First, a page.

The fourth building, the Erechtheion, was a joint shrine to Athena and Poseidon, built between 421 and 405 BC. It is best known for its Caryatid Porch, whose marble maidens support the roof with their heads.
From the Acropolis, a meandering path descends into the ancient agora (meeting place), the social and political center of classical Athens and engine of the world's first democracy. Socrates, Aristotle, and Xenophon all lectured here.
The 30-acre archeological site includes a gleaming 1950s reconstruction of the Stoa of Attalos, once a multipurpose building that now houses a collection of agora relics.
Meanwhile, the stubby outdoor remains of walls, cemeteries, altars, and government buildings leave more to the imagination.
Nestled in a high corner of the agora is the Hephaesteion. Dedicated to Athena and Hephaestus, the Greek god of fire and metallurgy, the temple is sometimes called the Theseion because relief sculptures of that hero's adventures decorate its frieze.
Like much of the city's most celebrated architecture, the Hephaesteion is a product of the Athenian golden age in the 5th century.
Today, nestled in a high corner of the agora and flanked by hedges and a small lawn, the Hephaesteion is the best-preserved classical building in all of Greece.
This summer, the swarms of Olympic tourists will wonder how the temple has aged so well. The quick answer: adaptability.
The Hephaesteion was a Christian church for more than 12 centuries; and during the Ottoman Empire, it was even used as a cemetery for foreign travelers.
If you think getting around Athens is a challenge now, just wait until August - that's what residents are telling one another. Although the city is addressing this concern as it prepares to provide quick, reliable transportation for the 2004 Summer Olympics, not everyone is confident the plan will succeed.
If successful, it would transform a city where getting from Point A to Point B is not only a chaotic adventure, but one that Athenians have long taken into their own hands.
For example, the city's 2 million automobiles hopelessly outnumber legal parking spots, so their owners find creative ways to squeeze them onto the sidewalk. Greece has the highest auto accident rate in Europe, and the capital's streets are seething with hotheaded motorists.
Frenetic lane changing is par for the course. Athenians are quick to use their horns, and it is common to see a driver bellowing expletives out his window long after the offending party has sped off. A few years ago, a public campaign was launched to reduce obscene gesturing in traffic. It hasn't necessarily helped.
The public bus system is extensive - and the government has ordered 400 new buses for the anticipated Olympic crowds - but regular schedules are rarely observed and they are posted almost nowhere. Bus maps at the stands are either too faded or too graffiti-marred to read. Athenians - particularly elderly women - cope by barking out questions to the general public before they board.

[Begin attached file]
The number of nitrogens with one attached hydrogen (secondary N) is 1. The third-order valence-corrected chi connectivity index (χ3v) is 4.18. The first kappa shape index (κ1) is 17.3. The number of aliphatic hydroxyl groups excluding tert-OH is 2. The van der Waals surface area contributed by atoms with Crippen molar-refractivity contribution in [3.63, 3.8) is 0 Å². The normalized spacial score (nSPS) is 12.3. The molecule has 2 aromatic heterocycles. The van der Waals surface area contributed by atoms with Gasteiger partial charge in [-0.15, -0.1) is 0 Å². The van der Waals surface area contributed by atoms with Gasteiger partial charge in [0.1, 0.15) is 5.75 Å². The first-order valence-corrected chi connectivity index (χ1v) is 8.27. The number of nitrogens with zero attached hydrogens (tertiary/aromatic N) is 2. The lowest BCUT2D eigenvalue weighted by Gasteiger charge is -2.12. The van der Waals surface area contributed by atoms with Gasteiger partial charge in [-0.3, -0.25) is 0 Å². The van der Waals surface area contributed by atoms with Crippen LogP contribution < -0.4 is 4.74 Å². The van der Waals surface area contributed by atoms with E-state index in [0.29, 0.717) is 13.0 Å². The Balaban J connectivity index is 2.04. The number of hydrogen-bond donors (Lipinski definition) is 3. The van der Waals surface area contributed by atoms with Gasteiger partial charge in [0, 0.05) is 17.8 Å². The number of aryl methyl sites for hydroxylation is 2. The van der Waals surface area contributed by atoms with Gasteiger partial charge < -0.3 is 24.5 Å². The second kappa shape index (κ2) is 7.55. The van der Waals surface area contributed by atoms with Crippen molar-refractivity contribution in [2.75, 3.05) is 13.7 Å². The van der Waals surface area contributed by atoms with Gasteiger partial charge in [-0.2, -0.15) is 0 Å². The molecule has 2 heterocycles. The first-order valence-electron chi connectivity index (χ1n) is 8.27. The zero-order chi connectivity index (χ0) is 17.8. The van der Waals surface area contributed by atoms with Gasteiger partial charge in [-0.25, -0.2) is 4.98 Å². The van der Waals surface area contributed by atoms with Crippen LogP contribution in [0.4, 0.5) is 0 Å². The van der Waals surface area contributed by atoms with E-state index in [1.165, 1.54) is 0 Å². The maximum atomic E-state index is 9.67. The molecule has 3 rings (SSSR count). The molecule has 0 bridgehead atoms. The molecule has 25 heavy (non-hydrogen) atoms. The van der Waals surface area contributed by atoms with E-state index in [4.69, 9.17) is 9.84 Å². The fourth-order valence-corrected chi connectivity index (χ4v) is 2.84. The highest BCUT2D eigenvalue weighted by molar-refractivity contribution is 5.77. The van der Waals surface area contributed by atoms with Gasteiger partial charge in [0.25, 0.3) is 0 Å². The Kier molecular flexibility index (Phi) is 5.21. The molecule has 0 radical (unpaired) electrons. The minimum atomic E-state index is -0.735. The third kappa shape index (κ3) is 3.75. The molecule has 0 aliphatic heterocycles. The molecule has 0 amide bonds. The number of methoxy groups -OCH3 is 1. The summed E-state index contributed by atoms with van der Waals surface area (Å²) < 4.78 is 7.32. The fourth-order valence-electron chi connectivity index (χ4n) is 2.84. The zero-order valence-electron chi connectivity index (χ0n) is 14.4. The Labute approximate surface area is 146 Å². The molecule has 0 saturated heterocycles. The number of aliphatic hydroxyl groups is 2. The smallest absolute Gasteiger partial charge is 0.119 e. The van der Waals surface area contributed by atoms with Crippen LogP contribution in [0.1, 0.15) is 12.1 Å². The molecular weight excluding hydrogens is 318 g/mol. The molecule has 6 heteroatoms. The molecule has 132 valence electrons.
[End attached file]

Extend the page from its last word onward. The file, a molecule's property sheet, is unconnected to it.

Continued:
When their drivers are not on strike, taxis in Athens are abundant and cheap. The city has more cabs than either Paris or London. The starting rate is 70 cents, and it creeps upward in penny increments. Unfortunately, you get what you pay for - sometimes even less. "Hailing a taxi" usually means getting a cabby to roll down his window as he cruises by so the potential customer can shout where he's going, and the driver can decide if he wants to take the trip.
A $400 million tram line is expected to connect central Athens to the new coastal sports complexes by the end of March, and a 20-mile suburban railway linking the city to Eleftheros Venizelos Airport is in the works.
In anticipation of the Games, more than 50 miles of old roads have been upgraded and 60-some miles of new ones have been laid, including a multilane highway around the city.
The city will also implement special traffic regulations during the Olympics, such as restricting vehicle access to busy zones and reserving lanes for Games personnel.
The sleek Athens metro, built in 2000, may represent the future of the city's transportation, although at this point, its routes cover only 25 miles. With its airy, marble-floored stations and frequent trains, it is a comfortable and reliable way to get around.
The ubiquitous subway maps are remarkably simple to understand.
Compared to the noise aboveground in Athens, the hushed slide of the metro seems to belong to another world. If the rides were a bit longer, one might risk dozing through one's stop.